With all the things school life brings for a students sometimes something has to give. There isn’t enough time in the day for them to play an instrument, play sport, be a member of a club or society and complete their studies. All before they just be a kid. But committing to a sports team is another story. Should they see it through to the end or can they come and go as they please?
This year I have coached two student athlete teams at my school. Firstly rugby in the second season. The commitment for the players was outstanding. Every session we would have 100% attendance. A squad of 30 players for a 10 a side team meant that some players wouldn’t get a game each week. But still they were committed and turned out to help the team. Rugby is a sport built on brotherhood and working hard for the guy beside you so it was easy to motivate them to be committed. It was also second season which has no major exams or other extracurricular activities clashing with it. I was a happy coach pleased with the commitment of my players.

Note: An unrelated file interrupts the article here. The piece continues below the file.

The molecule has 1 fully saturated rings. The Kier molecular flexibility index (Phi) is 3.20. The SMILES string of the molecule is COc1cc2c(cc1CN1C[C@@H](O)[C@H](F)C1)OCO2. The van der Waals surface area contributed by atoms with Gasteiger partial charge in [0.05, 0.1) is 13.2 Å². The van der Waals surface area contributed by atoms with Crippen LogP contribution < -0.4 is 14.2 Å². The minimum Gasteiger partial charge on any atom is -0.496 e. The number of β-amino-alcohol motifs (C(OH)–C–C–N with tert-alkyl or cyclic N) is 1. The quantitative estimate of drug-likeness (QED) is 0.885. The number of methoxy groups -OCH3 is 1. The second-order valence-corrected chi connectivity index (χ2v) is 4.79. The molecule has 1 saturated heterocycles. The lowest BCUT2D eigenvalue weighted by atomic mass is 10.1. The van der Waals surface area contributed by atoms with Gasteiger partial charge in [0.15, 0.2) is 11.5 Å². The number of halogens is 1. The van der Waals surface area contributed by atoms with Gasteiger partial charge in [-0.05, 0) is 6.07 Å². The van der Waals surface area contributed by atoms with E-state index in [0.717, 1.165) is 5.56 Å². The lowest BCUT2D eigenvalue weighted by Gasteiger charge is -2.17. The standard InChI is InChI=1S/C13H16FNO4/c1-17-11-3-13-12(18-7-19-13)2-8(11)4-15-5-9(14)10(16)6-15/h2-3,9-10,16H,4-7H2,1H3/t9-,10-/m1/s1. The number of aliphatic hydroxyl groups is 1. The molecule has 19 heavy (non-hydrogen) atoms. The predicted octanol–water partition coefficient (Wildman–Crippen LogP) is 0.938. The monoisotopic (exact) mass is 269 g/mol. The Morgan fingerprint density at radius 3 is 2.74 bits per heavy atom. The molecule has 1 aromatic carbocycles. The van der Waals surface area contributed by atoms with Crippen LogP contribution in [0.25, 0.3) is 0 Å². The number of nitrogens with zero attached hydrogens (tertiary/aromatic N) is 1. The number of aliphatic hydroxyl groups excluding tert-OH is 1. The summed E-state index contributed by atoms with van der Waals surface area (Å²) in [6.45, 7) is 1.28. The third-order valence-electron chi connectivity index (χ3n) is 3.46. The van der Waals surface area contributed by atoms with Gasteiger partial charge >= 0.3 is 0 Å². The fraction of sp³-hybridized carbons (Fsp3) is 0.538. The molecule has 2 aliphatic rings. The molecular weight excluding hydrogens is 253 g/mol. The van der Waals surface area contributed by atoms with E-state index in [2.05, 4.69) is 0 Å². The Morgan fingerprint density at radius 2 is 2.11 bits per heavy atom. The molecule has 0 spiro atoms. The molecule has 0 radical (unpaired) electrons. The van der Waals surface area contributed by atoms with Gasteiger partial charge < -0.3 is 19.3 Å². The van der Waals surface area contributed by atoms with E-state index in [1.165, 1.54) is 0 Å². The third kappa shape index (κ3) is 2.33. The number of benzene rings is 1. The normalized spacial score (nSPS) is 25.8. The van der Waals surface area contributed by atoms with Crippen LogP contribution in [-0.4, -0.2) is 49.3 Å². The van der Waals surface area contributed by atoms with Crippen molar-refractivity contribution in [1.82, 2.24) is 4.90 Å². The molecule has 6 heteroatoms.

However, third season is a different story. Firstly third season is the worst time of year to run a sports team. Major exams are happening throughout for a number of different grade levels. Cultural extra curricular actives are taking place and students are running on empty towards the end of the school year. My third season sport is also golf.
The team dynamic of a golf team is very different to that of a rugby team. Players seem to think they are individuals rather than a team and can blow off trainings and matches. As long as they get their personal training in they seem to think team trainings are optional. It’s been very hard to create a team culture when you never have every member of the team present at a training. Athletes reasons for missing practice include studying for exams, illness, weather conditions, extracurricular commitments and simply forgetting. If this is what I was getting from my rugby team I would be blowing my top. Why do I accept it from the golf team?
It’s simple. You commit to a spots team you should make it a priority and see it through.
But golf is a hard sport and you can’t just replace a quality player with a good athlete like you could in rugby and get away with it. Maybe even a half committed golf is better than no golfer at all? Should each sport be held to the same standards?
M y committed rugby team won gold and exceed expectations. Maybe the uncommitted golf team can do the same?
Follow the link to see the results of season 3 golf http://www.iasas.asia/golf-4/